Editor's note: The following is an excerpt
Chuting Gallery" Andrew's terrific guide to steep skiing
in the Wasatch Mountains in Utah.
One of the longest, most varied, interesting
and fun chutes in the Wasatch, as well as being one of the biggest
undertakings. The initial 1,700 vertical feet is straight, lined
with beautiful rock, a consistent 40°, wide enough for a
few independent lines and overall some of the best chute skiing
anywhere. You then drop into a roller coaster of aprons, gullies,
corkscrews and dips & drops until the run eventually becomes
an unskiable creek bed. At this point traverse out to the skiers
left and begin some soul searching bushwhacking until you finally
stumble out onto the Little Cottonwood road. A short section
of rope is good insurance for lowering over and around obstacles.
The line starts right at the saddle between
the two peaks that form Twin Peaks (some mixed climbing
may be necessary to get there) and is easy to find.
The run can be approached either by going
up Broads Fork on the Big Cottonwood side (longer but safer),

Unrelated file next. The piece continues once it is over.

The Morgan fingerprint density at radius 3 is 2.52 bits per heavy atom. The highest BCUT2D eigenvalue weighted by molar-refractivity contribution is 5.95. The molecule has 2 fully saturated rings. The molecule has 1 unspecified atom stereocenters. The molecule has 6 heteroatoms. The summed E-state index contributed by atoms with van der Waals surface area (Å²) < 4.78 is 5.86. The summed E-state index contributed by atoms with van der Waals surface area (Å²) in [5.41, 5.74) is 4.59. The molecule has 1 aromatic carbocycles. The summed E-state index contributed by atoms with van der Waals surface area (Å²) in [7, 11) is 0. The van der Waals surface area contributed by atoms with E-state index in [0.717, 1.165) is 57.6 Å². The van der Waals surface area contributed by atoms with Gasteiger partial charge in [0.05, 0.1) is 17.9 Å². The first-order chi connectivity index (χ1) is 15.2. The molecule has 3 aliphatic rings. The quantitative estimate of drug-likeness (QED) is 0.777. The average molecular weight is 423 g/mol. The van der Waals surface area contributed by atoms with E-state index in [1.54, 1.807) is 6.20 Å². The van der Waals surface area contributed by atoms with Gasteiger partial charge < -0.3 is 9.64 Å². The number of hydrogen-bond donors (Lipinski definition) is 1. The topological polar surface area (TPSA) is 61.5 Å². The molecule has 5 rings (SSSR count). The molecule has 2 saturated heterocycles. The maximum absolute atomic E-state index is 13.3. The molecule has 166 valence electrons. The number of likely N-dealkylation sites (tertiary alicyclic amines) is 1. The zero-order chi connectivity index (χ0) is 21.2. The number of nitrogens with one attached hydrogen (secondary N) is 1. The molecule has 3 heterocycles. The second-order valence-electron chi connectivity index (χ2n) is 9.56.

booting up Tanners and traversing over (recommended) or
going straight up the chute itself (shorter and some bushwhacking).
Since it starts so close to the beginning
of the canyon and isnt easily seen from the Little Cottonwood
road, Lisa Falls is seldom shown on any of the ski touring maps.
This combined with the magnitude of the approach means that few
people ever ski this memorable line. You can get a great overall
view of it from across the canyon in either the Hogum or Maybird
It's all part of the job. Ex-avalanche forecaster Alex Lowe
inspecting 5,000' of 5% powder in Lisa Falls. Photo: Andrew McLean
Climber, skier, author, and Black Diamond product designer
Andrew McLean is the owner of numerous first descents and was
the team leader of last year's Shishapangma Ski Expedition. Andrew
has written articles for Fall Line magazine, been on the cover
of Couloir and graced the centerfold of Powder Magazine's Photo
Annual. His book "The
Chuting Gallery" is the best guidebook available covering
the steep descents of the Wasatch.
One of my shots of Andrew's home playground
(also covered in his book): Mt Superior, Little Cottonwood Canyon,
UT. Photo by Mitch Weber
More From Andrew:
The Roman Latta Avalanche Account
Editor's note: The following story has
been available on the web for quite sometime, still I am sure
many of you have not read it. I believe it should be required
reading in Backcountry Skiing 101 and I thank Andrew for permission
to print it here.
(Summary: This is an